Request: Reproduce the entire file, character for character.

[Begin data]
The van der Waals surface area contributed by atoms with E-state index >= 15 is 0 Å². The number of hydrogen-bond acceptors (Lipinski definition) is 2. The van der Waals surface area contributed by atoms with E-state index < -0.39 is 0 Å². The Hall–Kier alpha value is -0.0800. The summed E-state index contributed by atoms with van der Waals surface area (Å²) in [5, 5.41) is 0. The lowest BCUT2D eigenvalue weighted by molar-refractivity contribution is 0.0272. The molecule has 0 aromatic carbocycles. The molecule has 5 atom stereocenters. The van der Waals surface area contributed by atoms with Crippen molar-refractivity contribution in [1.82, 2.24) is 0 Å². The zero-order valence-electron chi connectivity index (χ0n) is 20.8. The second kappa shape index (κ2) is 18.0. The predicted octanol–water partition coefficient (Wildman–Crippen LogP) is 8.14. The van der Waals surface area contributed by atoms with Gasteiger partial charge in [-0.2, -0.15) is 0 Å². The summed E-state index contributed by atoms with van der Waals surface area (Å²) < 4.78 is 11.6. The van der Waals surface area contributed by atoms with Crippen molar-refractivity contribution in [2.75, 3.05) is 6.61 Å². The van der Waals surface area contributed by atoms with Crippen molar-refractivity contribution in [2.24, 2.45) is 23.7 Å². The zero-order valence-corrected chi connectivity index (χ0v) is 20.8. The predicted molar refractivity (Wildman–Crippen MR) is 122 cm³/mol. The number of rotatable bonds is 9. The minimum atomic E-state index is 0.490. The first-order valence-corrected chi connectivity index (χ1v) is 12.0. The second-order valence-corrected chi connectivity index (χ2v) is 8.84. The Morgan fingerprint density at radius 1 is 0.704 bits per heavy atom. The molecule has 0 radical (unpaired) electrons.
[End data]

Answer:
The van der Waals surface area contributed by atoms with E-state index >= 15 is 0 Å². The number of hydrogen-bond acceptors (Lipinski definition) is 2. The van der Waals surface area contributed by atoms with E-state index < -0.39 is 0 Å². The Hall–Kier alpha value is -0.0800. The summed E-state index contributed by atoms with van der Waals surface area (Å²) in [5, 5.41) is 0. The lowest BCUT2D eigenvalue weighted by molar-refractivity contribution is 0.0272. The molecule has 0 aromatic carbocycles. The molecule has 5 atom stereocenters. The van der Waals surface area contributed by atoms with Crippen molar-refractivity contribution in [1.82, 2.24) is 0 Å². The zero-order valence-electron chi connectivity index (χ0n) is 20.8. The second kappa shape index (κ2) is 18.0. The predicted octanol–water partition coefficient (Wildman–Crippen LogP) is 8.14. The van der Waals surface area contributed by atoms with Gasteiger partial charge in [-0.2, -0.15) is 0 Å². The summed E-state index contributed by atoms with van der Waals surface area (Å²) < 4.78 is 11.6. The van der Waals surface area contributed by atoms with Crippen molar-refractivity contribution in [2.75, 3.05) is 6.61 Å². The van der Waals surface area contributed by atoms with Crippen molar-refractivity contribution in [2.24, 2.45) is 23.7 Å². The zero-order valence-corrected chi connectivity index (χ0v) is 20.8. The predicted molar refractivity (Wildman–Crippen MR) is 122 cm³/mol. The number of rotatable bonds is 9. The minimum atomic E-state index is 0.490. The first-order valence-corrected chi connectivity index (χ1v) is 12.0. The second-order valence-corrected chi connectivity index (χ2v) is 8.84. The Morgan fingerprint density at radius 1 is 0.704 bits per heavy atom. The molecule has 0 radical (unpaired) electrons.